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Beech Acres Parenting Center is a social service lobbyist that serves children and families with a view to strengthening families to take the right care for their children. It connects parents to resources, peers, experts, and support agencies, who equip them with better parenting knowledge, abilities, and skills. It serves population under Greater Cincinnati, California.
My interviewee is Mr. David T. Wallace, who serves as a member of board, but has served as an advocate until 2005. He recalls his roles as an advocate, as mostly providing education to parents and guardians, regarding provision of the right parental care and guidance. He explains that he intervenes to restore good child-parent relationship, especially to the adopted children, who are largely known to rebel against their parents. In addition to that, he empowers the community to speak, and petition the government to offer necessary support to end abuses that modern children face.
Mr. Wallace joined Beech Acres Parenting Center after completing his degree in law. His desire to give himself back to society, made him volunteer to provide encouragement and support to the parents, who took care of deviant children. As a school-age child, Wallace benefitted from community services, which helped him covering part of the school fees. He was appointed as an advocate three years later. The most rewarding part of his career is changing parent-children relationship for the better, and seeing them maintain a healthy lifestyle. Moreover, Mr. Wallace says he earns a salary these days.

He would want to spread this social agency to the whole world rather than concentrate around California. In addition to that, Mr. David believes that making services provided by Beech Acres Parenting Center absolutely free, would increase the number of clients served; thereby, gear towards achieving its vision. These are the major issues that he feels he has to improve in his career in order to be more responsive to the growing demand for the services.
He explains his reasons for becoming an advocate as the decreasing parental influence, and increasing media and peer influence in children’s decision-making activities. Therefore, he wishes to reverse the trend and protect children from stress, violence, suicide attempts, poor health, and poor school performances, among other challenges that modern parents and children come across with.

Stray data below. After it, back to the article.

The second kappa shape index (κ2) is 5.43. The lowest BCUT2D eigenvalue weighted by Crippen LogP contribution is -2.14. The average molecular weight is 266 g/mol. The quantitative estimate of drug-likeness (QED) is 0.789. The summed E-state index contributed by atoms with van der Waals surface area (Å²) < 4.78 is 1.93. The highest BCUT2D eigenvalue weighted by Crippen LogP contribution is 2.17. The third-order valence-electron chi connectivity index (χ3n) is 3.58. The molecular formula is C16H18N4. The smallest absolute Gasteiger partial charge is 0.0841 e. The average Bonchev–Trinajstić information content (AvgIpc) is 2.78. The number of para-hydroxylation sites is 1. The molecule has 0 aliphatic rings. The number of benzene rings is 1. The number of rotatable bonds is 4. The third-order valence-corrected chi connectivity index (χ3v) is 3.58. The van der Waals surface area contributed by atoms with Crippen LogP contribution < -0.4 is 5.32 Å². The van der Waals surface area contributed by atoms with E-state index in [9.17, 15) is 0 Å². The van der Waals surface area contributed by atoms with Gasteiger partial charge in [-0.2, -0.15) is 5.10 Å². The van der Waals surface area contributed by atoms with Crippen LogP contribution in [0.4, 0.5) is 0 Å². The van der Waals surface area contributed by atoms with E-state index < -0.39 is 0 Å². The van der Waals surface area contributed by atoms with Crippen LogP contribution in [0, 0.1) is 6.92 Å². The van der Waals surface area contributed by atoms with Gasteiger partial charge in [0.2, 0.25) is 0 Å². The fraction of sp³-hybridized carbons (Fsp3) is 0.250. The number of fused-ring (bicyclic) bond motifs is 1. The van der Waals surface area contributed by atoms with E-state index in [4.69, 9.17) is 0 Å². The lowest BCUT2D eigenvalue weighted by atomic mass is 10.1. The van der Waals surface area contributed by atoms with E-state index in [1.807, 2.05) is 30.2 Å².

Mr. Wallace expected a challenging duty that would involve encouraging the public to seek services from this social agency. However, he finds the job much easier, since parents come looking for services from this social agency without formal invitations. The government is able to enforce its laws, such as compulsory basic education and monitoring of children with special needs. Moreover, it is able to trace victims and perpetrators of crimes involving children. It is made possible and easier through social agencies, such as Beech acres Parenting Center (Besharov, 1974).
Lobbyists get dollars through fundraising campaigns, donations from well-wishers, and sometimes support from government agencies and legislators. The money is quite useful in meeting administration expenses, as well as ensuring services provided are up to standard. Mr. Wallace interprets his advocacy as a policy changer because it mainly involves enabling clients change their ways and support children firmly (Besharov, 1974).
He hopes that future human services will be fully catered for by governments through increasing more funding, so as to make services absolutely free for every citizen and in the whole world. He wishes that more social agencies in the line of promoting good parentage be created to address the rising cases of parental neglect, child abuse, deviancy, rebelliousness, and teen pregnancy among other challenges. Increasing community awareness is not the only solution. More advocacy is necessary to prevent and manage these challenges (Hall & Rezaian, 2011).

References

  1. Besharov, D. J. (1974). Juvenile justice advocacy: Practice in a unique court. Practising Law Institute. Retrieved from http://www.ncjrs.gov/App/abstractdb/AbstractDBDetails.aspx?id=19171
  2. Hall, C., & Rezaian, N. (2011). Cincinnati’s General Protestant Orphan Home: Beech Acres Parenting Center. Arcadia Publishing. Retrieved from http://books.google.com/books?hl=en&lr=&id=Y2P6TQlvW8MC&oi=fnd&pg=PA6&dq=Beech+Acres+parenting+Center&ots=285hBWcLjw&sig=2jfaugVsxoTljVXQmEryvnChxlI

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